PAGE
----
Nike Shox 2:45
Gimmick: Nike’s springy Shox plus a low-profile heel specially designed for marathon runners.
Pros: “The one thing I like is the Spandex, or whatever it is—it fits really snug around your foot. You just slide right into them.”
Cons: “This Shox thing doesn’t really add any extra bounce. And then the forefoot isn’t very cushioned. They’re hard and when they hit the ground, they don’t really give anything back. I wouldn’t want to run five miles in these.”
Swiss Masai MBT Sport
Gimmick: The massive rounded rubber sole is meant to replicate the gait of eastern Africa’s Masai tribe—plus burn cellulite, relieve back tension, and improve posture.
Pros: “You feel wobbly, but they’re actually kind of comfortable.”
Cons: “It’s like being on a rocking chair! See the bottom? You just rock forward. Your heel never touches. It feels like running on balloons. No serious runner would ever wear these shoes. And the black doesn’t really help the design.”
Nike Free 5.0
Gimmick: The Free supposedly builds foot and ankle strength by replicating the feel of running shoeless.
Pros: “After track workouts, I like to do my cooldown barefoot, which hurts your feet. These actually are pretty good at simulating barefoot running. You can feel the surface underneath your feet.”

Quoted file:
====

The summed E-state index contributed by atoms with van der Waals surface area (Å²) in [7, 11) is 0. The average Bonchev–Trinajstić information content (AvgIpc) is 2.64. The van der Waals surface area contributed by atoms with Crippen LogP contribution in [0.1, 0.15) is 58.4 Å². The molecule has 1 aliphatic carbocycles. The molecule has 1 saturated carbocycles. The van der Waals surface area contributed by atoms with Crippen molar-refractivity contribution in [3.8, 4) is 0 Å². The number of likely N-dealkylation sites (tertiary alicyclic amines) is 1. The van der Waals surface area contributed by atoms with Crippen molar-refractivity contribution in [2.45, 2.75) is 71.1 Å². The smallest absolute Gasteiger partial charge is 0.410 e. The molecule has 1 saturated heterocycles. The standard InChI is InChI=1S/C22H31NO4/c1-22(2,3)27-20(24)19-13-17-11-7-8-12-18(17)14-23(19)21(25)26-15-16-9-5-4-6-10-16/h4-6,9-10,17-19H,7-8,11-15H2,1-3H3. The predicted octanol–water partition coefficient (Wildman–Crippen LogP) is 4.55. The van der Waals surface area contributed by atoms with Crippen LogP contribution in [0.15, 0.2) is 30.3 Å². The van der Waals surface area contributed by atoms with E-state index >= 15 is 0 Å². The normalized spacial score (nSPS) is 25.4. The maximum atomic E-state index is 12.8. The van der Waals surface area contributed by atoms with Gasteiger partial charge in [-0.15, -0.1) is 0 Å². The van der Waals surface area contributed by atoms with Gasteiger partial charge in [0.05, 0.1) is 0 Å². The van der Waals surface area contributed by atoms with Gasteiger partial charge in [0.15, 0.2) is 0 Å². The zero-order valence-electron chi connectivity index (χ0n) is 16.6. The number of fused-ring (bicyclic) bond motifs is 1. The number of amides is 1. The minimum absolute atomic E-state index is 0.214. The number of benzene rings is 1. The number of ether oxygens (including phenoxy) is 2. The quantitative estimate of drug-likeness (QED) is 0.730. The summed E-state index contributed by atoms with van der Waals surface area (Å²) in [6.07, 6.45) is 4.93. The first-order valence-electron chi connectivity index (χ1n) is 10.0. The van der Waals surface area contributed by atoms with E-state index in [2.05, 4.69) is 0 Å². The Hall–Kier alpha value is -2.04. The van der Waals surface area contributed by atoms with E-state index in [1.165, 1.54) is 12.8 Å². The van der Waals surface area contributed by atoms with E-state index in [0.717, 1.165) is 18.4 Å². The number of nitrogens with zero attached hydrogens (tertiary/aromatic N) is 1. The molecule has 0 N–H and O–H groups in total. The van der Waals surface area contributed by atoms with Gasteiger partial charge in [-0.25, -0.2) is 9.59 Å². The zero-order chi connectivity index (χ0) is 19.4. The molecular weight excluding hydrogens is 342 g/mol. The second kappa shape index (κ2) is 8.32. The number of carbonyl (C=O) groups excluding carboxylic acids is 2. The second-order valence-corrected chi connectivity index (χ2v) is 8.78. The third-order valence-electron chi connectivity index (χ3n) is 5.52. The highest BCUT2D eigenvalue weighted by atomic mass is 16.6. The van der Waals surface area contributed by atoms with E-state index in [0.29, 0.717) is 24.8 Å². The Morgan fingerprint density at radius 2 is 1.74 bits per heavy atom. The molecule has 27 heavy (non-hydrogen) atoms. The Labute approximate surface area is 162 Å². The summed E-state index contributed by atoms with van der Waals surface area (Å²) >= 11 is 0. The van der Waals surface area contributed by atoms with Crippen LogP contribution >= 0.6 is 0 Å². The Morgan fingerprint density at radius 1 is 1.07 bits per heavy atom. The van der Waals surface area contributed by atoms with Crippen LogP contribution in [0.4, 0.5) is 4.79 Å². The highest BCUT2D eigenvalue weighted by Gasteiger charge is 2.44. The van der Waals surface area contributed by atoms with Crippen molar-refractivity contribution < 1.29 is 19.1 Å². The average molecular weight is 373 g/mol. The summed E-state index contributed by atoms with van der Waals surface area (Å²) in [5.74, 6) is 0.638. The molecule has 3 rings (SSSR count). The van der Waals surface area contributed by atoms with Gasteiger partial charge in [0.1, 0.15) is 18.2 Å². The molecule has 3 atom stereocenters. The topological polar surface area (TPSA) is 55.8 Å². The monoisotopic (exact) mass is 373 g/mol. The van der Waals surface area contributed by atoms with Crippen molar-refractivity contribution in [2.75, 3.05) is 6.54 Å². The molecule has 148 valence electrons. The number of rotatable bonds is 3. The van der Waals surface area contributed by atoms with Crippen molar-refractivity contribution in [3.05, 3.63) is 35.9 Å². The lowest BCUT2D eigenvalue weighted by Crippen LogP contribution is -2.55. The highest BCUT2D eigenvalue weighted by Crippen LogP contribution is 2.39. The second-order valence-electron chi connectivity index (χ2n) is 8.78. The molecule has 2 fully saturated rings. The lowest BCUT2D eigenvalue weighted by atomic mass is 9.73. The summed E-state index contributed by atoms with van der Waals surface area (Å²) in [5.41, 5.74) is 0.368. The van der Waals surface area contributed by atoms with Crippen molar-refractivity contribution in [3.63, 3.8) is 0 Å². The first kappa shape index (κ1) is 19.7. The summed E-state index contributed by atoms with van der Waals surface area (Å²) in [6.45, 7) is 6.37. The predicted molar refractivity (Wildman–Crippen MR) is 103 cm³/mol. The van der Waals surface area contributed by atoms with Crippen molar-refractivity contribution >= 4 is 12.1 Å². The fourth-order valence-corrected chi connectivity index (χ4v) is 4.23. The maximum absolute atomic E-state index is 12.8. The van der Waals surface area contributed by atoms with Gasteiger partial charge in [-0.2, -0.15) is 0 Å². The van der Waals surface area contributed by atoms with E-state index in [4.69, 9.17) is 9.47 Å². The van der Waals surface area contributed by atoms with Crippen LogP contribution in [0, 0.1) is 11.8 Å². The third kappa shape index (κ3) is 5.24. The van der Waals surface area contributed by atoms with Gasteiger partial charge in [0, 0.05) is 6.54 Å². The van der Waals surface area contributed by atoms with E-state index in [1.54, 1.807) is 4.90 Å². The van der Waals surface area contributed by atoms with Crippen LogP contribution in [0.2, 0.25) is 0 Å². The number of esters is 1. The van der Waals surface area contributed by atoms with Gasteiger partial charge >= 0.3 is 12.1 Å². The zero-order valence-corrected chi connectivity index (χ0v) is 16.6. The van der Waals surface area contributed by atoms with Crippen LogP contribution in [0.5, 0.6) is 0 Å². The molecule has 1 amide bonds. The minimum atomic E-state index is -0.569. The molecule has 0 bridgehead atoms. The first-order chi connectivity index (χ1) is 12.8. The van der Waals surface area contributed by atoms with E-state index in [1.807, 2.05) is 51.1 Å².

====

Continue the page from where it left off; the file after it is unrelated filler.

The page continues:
Cons: “You’d have to have good form to run in them daily. And if you step on a rock, it might hurt, because there’s not very much padding.”
Gimmick: For every extra 100 grams, you expend 1 percent more energy. The Mayfly is ultralight—4.76 ounces—but falls apart after 100 kilometers (most shoes last 500). And it’s recyclable!
Pros: “Amazing: My stride felt a lot quicker, like I wanted to run faster. When I sprint, I run on the balls of my feet. The heel isn’t too big, so it allows you to do that.”
Cons: “I wouldn’t run more than 5K in them. For someone who doesn’t have really stable form, they’re not supportive.”